Fate and Foreshadowing
In Romeo and Juliet, foreshadowing begins with the first lines of the play in the prologue where the authoritative voice tells us unmistakably what will happen: “A pair of star-cross’d lovers take their life.” This motif then reoccurs throughout the play. On his way to the masquerade ball, Romeo says “My mind misgives some consequence yet hanging in the stars” (Act 1, Scene 4) and when fate delivers this consequence, Juliet’s supposed death, he curses it, “Then I defy you, stars”. (Act 5, Scene 1) When Romeo murders Tybalt just after his marriage to Juliet, he feels that the events are so desperately unlucky that destiny has made a fool of him, “O, I am fortune’s fool”. (Act 3, Scene 1) When Romeo is climbing down Juliet’s balcony after their wedding night before he escapes to Mantua, Juliet says “Methinks I see thee now, thou art so low, as one dead in the bottom of a tomb”. (Act 3, Scene 5) Romeo is literally below her, but her mind can’t help but view the image as something more ominous. The Friar also unknowingly predicts where the lovers’ relationship is heading, and pinpoints the fatal inevitability of such intense and pure young love, saying “These violent delights have violent ends” (Act 2, Scene 6). Literary critic Harold Bloom agrees and states that Romeo and Juliet is, ‘an uncompromising, mutual love that perishes of its own idealism and intensity.’ It is not mere chance or the stars that have fated them but the very nature of youthful, idealistic love.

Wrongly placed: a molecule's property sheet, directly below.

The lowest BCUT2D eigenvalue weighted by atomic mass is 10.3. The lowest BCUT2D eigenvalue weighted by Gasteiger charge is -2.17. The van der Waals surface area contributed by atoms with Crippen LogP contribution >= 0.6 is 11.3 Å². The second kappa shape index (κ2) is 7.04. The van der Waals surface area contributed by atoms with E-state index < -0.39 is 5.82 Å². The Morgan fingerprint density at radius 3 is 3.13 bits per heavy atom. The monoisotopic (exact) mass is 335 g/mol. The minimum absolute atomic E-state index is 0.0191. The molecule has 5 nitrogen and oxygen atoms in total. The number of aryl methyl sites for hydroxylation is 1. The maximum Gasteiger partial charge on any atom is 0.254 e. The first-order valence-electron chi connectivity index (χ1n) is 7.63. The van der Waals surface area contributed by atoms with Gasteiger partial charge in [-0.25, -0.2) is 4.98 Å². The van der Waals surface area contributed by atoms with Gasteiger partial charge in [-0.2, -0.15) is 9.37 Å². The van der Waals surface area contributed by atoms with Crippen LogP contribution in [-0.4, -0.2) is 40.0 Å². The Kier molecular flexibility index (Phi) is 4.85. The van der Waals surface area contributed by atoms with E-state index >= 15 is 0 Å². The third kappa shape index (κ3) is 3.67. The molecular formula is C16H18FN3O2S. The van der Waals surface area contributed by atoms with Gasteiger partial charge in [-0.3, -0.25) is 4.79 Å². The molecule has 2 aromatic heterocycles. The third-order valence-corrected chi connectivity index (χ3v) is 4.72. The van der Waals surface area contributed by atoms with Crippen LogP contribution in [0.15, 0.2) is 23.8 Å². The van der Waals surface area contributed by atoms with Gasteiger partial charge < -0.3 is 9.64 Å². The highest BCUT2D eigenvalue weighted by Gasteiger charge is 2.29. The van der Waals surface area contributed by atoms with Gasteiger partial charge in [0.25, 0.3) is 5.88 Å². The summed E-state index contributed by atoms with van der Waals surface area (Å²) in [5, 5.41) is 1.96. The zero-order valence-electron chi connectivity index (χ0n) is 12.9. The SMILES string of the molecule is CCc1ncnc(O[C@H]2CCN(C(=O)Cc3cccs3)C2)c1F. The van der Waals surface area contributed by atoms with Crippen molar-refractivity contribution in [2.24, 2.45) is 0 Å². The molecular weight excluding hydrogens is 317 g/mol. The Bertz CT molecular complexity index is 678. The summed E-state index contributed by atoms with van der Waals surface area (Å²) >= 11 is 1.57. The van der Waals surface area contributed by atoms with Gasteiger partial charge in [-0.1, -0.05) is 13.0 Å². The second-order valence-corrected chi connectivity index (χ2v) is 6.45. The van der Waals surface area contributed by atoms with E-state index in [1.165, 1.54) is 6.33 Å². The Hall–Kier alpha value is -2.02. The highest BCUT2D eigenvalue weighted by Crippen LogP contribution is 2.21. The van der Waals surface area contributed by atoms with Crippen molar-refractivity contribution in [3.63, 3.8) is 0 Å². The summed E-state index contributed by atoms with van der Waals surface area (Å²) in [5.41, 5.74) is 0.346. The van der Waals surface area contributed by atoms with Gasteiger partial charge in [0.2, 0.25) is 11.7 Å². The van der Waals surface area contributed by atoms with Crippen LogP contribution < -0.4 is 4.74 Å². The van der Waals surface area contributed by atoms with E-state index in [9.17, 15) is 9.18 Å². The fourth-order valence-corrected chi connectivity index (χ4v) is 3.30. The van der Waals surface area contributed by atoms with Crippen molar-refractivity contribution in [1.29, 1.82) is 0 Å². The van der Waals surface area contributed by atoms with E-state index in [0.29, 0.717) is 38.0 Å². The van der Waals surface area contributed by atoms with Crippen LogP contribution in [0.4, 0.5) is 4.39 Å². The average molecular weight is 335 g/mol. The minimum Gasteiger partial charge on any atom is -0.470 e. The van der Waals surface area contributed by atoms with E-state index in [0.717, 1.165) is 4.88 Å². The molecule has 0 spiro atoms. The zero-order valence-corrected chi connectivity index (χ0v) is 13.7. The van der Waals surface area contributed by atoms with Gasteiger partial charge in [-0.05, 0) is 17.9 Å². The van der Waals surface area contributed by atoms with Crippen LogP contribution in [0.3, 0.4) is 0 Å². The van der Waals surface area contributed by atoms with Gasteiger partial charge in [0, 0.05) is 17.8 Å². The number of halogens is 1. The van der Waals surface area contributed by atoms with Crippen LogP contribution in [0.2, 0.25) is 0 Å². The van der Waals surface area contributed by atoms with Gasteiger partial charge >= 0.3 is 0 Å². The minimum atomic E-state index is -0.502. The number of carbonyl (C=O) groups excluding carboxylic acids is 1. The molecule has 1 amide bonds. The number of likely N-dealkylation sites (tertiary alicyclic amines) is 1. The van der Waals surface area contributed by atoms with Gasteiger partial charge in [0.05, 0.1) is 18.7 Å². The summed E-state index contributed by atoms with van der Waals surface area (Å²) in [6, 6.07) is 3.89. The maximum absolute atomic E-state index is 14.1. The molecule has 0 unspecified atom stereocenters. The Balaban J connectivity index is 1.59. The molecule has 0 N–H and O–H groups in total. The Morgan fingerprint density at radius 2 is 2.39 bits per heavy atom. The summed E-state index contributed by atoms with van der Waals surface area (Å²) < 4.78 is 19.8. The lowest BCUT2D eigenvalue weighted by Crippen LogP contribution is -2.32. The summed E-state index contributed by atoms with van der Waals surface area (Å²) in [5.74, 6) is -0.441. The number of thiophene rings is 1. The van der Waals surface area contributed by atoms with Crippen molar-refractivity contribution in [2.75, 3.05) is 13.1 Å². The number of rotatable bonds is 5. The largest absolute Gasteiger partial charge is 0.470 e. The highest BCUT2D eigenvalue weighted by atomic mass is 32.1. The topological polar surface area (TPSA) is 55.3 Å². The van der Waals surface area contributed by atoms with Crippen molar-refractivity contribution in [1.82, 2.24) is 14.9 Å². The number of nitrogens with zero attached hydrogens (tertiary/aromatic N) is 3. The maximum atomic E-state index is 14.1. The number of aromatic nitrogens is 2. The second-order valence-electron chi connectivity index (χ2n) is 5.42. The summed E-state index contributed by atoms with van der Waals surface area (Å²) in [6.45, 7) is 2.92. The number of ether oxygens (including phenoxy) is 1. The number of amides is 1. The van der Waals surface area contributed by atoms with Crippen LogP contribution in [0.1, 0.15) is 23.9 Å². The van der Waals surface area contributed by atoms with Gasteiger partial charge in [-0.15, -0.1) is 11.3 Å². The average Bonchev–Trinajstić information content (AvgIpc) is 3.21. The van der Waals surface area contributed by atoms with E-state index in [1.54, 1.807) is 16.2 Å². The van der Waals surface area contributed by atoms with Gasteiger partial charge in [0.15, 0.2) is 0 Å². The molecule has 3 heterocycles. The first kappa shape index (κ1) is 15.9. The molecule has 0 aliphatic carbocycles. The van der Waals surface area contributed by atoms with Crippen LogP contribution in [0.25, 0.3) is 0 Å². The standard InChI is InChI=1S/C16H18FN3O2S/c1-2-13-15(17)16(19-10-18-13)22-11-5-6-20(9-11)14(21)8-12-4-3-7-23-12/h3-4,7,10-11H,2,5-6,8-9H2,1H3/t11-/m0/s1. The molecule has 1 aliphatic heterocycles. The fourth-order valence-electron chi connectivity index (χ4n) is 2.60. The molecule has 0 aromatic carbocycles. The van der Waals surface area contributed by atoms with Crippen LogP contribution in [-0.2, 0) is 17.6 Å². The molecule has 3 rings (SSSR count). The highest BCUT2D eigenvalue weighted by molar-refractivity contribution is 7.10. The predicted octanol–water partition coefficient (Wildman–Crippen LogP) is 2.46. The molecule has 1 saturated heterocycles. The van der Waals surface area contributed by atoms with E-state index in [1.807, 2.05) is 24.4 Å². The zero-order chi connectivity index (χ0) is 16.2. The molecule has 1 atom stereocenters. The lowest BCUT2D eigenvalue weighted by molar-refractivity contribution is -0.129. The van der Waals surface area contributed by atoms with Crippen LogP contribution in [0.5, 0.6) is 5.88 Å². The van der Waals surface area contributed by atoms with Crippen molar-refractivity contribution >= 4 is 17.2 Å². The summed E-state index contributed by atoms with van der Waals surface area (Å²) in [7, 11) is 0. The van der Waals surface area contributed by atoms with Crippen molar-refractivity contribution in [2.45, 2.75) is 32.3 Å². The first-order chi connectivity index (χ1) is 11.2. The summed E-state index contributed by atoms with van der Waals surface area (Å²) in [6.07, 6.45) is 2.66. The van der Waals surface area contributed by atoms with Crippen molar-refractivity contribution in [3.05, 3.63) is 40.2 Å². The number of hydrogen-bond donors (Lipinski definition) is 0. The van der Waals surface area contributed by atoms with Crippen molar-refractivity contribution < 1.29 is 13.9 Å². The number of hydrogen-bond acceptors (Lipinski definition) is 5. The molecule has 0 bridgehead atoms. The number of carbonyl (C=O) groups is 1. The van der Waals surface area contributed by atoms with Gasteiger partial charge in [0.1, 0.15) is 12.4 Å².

Despite all, fate, choice and all-consuming love are just three factors that are generally cited as reasons for the lovers’ tragic ends, along with the parents, their feud, time, hasty actions, and more. A critic from the 1800’s, William Hazlitt, felt that Shakespeare ‘founded the passion of the two young lovers not in the pleasure they had experienced but on all the pleasures they had not experienced’; the excitement lies in its potential. In his book Shakespeare’s Language, Frank Kermode says that he feels there is ‘no moment when we are allowed to think that permanence or happiness is part of’ the lovers’ relationship. Ironically, the only time Romeo decides to escape the fate of being “fortune’s fool”, “and shake the yolk of inauspicious stars,” he buys a poison, drinks it, dies, and literally sets his fate in stone (or gold as the statues erected in Romeo and Juliet’s honour are said to be).